CCMS appoints former colleges boss as new chief executive
THE former head of the north's colleges has been named the new chief executive of the Council for Catholic Maintained Schools.
Gerry Campbell, who led Colleges NI and previously Northern Ireland Commissioner for Children and Young People (NICCY), succeeds Jim Clarke who is retiring.
The position, which comes with a salary of up to £87,662, is a "challenging high profile leadership opportunity", according to CCMS.
CCMS was established as an upper tier of management for Catholic schools in 1989 in response to concerns about underachievement.
It has responsibilities including raising standards and the employment of teachers.
The council said its new leader would "provide sectoral leadership developing the sector's vision and strategy and advocating on its behalf".
Mr Campbell will also "play an important and high profile role across the wider NI education system".
He said he was looking forward to the challenge of leading CCMS into the next phase of its development.
"I am delighted to be joining CCMS at this time and to build on the strong legacy left by my predecessor Jim Clarke," he said.
"I look forward to working with council, CCMS officers and our many stakeholders in advocating for the Catholic maintained sector and in raising educational standards to meet the needs and aspirations of all our young people, now and in the future."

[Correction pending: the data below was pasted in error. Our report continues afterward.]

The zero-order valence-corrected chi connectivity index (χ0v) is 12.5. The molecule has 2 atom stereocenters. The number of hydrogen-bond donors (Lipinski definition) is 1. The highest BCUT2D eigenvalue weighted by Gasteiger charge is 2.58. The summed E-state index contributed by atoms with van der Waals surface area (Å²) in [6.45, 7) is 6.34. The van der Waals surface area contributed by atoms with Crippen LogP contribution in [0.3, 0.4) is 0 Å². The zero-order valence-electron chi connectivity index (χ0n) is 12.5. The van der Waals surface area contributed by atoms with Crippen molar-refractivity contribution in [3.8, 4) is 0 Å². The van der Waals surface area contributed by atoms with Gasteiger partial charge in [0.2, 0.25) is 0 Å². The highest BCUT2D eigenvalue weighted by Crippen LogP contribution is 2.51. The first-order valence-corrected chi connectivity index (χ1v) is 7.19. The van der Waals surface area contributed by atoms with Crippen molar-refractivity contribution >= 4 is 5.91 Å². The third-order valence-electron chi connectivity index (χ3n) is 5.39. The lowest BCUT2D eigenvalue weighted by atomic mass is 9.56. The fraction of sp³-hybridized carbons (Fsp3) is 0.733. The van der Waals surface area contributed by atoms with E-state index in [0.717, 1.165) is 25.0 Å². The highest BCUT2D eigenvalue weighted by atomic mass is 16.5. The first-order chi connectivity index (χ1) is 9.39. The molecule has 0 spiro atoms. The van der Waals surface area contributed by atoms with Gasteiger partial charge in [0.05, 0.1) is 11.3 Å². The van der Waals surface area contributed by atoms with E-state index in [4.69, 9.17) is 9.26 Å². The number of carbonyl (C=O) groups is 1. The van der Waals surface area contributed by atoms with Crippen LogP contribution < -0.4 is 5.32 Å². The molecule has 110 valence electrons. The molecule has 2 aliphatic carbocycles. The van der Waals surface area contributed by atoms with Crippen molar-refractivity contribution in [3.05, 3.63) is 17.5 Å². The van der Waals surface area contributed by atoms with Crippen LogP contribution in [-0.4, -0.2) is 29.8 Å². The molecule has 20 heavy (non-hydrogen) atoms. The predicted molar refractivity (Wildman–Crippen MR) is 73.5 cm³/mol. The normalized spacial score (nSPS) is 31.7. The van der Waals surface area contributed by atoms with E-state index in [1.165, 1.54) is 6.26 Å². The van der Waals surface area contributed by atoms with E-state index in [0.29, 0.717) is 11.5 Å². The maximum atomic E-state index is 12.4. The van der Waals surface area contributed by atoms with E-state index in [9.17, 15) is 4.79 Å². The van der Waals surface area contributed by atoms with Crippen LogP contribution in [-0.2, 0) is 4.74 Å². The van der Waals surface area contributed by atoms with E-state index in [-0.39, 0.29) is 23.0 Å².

Mr Clarke acknowledged the work of his colleagues past and present, in raising the performance of Catholic schools since the inception of CCMS.
"Officers have shown tremendous commitment to helping our schools better meet the every changing needs of our young people and I am proud to have been part of that work initially as a senior adviser and latterly as chief executive," he said.
CCMS chairman Bishop John McAreavey, sent his best wishes to both Mr Clarke and Mr Campbell.
"Jim has spent most of his professional life in the sphere of Catholic education, as a teacher, a principal, an adviser, a strategist and an advocate. As chief executive he has piloted CCMS through choppy waters and he leaves behind a legacy of which he can be proud," he said.
"Gerry Campbell will build on the legacy that Jim, and all involved with CCMS, have put in place. The challenges remain and in the period ahead he will need to draw on the wide range of skills he brings to his role. He can count on the support of CCMS staff, council members and a wide range of stakeholders in the organisation, and indeed outside it."